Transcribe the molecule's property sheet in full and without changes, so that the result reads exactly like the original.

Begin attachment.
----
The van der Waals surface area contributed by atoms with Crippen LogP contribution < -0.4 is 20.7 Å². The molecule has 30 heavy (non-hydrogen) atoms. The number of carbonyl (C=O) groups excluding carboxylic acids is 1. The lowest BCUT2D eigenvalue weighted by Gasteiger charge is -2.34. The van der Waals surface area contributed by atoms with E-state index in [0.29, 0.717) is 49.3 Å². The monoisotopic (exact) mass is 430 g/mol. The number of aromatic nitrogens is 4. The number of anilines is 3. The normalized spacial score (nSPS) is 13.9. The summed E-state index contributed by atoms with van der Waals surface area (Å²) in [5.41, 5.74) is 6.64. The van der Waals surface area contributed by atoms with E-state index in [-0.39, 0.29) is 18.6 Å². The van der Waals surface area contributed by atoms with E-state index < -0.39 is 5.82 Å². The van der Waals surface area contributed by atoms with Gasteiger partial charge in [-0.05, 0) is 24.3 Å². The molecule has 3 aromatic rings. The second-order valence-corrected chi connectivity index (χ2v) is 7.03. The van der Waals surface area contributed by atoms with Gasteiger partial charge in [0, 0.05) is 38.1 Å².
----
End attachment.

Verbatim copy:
The van der Waals surface area contributed by atoms with Crippen LogP contribution < -0.4 is 20.7 Å². The molecule has 30 heavy (non-hydrogen) atoms. The number of carbonyl (C=O) groups excluding carboxylic acids is 1. The lowest BCUT2D eigenvalue weighted by Gasteiger charge is -2.34. The van der Waals surface area contributed by atoms with E-state index in [0.29, 0.717) is 49.3 Å². The monoisotopic (exact) mass is 430 g/mol. The number of aromatic nitrogens is 4. The number of anilines is 3. The normalized spacial score (nSPS) is 13.9. The summed E-state index contributed by atoms with van der Waals surface area (Å²) in [5.41, 5.74) is 6.64. The van der Waals surface area contributed by atoms with E-state index in [-0.39, 0.29) is 18.6 Å². The van der Waals surface area contributed by atoms with E-state index < -0.39 is 5.82 Å². The van der Waals surface area contributed by atoms with Gasteiger partial charge in [-0.05, 0) is 24.3 Å². The molecule has 3 aromatic rings. The second-order valence-corrected chi connectivity index (χ2v) is 7.03. The van der Waals surface area contributed by atoms with Gasteiger partial charge in [0, 0.05) is 38.1 Å².